Player Speed

Below is a very candid - great article written by Ron Benham.  Ron is the president of the AZ Connie Mack league and author of the AZ Diamond Report.  He has been helping AZ players get college exposure for a long time.

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A Candid Look at Summer Baseball

Posted on May 12, 2014 by rbinaz

With only one week until the state champions are crowned in Arizona high school baseball, summer time is here and along with it comes summer baseball.

This is a time of year that I really used to look forward to. It was an opportunity to see most of the state’s top players strapping it on against each other in competitive games that meant something. Teams would play multiple games during the week in a league format that had some accountability to it. There were a few tournaments held during the summer, and they were usually high caliber events.

Unfortunately that ship has sailed and has been replaced with the high school equivalent of 12 year old travel ball. We play a tournament every weekend. We show up on Thursday or Friday for pool play games. If we are lucky we make it into the championship bracket. If not, what the hell, we will be back next week to do the same tired act again.

I’d like to pass a law forbidding the use of the term “Elite Team”. Everyone has an “Elite Team” nowadays….that doesn’t make them very elite does it?

Think about it. How many of your high school teammates are NOT playing on a club/travel/scout team this summer?

Take a look at the summer’s first event, the Perfect Game Memorial Day tournament. As of this morning, 32 Arizona teams are registered in the 18U division. 29 of these teams are from the Phoenix Metro area.

Are you kidding me? If we use an estimate of 18 players per team that means that over 500 Phoenix area players are competing in the 18U division in this event. This is coming from an area that produces somewhere in the vicinity of 30-40 legitimate D1 prospects per year.

This also means that if both parents attend, that is 1000 of you Phoenix area parents paying a total of $25,000 + in gate fees for this one weekend…..simply staggering.

Don’t get me wrong, I’m all about the boys playing baseball. The question is, what are your expectations when playing summer baseball?

Are you looking for exposure?

This industry has you convinced that the reason Johnny isn’t getting recruited to Dream School University is because he hasn’t been seen enough. I’m here to tell you that this is rarely the case.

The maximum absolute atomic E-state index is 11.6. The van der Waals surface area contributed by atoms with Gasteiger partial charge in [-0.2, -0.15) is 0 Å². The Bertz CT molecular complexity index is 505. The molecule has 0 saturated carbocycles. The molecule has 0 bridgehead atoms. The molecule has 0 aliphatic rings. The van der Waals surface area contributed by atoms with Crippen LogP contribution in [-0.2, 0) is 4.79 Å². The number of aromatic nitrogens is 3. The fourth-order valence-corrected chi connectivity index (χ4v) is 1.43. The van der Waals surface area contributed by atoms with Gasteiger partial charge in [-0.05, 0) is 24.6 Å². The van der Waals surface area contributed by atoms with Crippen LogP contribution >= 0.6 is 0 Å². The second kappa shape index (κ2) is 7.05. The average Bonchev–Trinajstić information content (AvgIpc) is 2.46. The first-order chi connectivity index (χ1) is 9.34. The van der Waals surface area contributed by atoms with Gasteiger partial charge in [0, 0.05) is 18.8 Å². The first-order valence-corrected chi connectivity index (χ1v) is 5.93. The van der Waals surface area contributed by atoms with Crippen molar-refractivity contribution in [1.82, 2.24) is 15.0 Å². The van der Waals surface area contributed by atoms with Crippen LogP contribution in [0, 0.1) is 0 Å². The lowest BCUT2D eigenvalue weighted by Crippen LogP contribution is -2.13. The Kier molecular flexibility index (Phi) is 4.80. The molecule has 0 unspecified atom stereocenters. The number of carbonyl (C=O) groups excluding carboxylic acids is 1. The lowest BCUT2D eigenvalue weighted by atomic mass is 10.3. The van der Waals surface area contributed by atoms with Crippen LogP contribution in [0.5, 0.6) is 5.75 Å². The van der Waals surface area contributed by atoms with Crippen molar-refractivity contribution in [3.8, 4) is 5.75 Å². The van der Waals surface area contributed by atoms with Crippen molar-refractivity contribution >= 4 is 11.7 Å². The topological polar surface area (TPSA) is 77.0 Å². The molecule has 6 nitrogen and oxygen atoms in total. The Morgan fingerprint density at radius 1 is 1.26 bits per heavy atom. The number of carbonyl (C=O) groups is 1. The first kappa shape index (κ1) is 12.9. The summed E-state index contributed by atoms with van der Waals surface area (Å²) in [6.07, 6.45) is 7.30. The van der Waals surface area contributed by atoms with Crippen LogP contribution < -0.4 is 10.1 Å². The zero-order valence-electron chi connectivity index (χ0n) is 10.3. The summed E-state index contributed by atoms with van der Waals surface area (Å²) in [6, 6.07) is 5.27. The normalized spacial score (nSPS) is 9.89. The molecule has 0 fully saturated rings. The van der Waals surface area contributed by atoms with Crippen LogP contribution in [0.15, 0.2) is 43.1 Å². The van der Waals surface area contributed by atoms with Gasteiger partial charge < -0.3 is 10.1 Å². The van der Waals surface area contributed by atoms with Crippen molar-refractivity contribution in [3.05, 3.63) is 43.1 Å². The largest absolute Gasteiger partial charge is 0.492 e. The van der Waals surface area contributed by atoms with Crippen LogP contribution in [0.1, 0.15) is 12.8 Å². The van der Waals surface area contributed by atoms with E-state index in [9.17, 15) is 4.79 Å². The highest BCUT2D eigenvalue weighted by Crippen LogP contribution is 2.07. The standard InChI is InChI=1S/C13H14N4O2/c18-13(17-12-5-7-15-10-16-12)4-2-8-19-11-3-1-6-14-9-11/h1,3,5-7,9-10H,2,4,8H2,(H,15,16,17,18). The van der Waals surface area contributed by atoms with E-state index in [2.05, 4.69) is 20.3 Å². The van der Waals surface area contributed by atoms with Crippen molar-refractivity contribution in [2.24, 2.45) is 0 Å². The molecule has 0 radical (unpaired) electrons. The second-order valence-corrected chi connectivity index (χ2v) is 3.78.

The reality is that for 99% of you out there:

A LACK OF EXPOSURE IS NOT YOUR PROBLEM

The reason that you are not being actively recruited to that Division 1 program you covet so much is that you simply do not have the skill set that those programs are looking for.

You are not fast enough.

You are not physical enough.

You do not throw hard enough.

You are simply not athletic enough.

I don’t think that players and their parents understand how incredibly ordinary that almost all of you are as players.

That doesn’t mean you are bad players. That means that in that sea of 500 players, you blend into the landscape and simply do not stand out in your peer group.

Does that mean you are not good enough to play college baseball? Of course not.

I’ve said it a million times, and I think I’ve proven it hundreds of times over the years, but there is a home for virtually every high school player who contributes to his high school program, if he is realistic and flexible geographically.

Of course, that rarely means that top 40 D1 schools are a fit.

A large number of you will stay close to home and play at an Arizona junior college.

The incredibly vast majority of you have a baseball skill set that is much more suited to the D2/D3/NAIA level, which in most cases is one hell of a lot more competitive than you think it is.
Here’s the irony: While Billy is out there playing in these multitude of tournaments, and you are dropping a couple of grand per summer, very rarely does a coach at a school that he profiles to attend these events.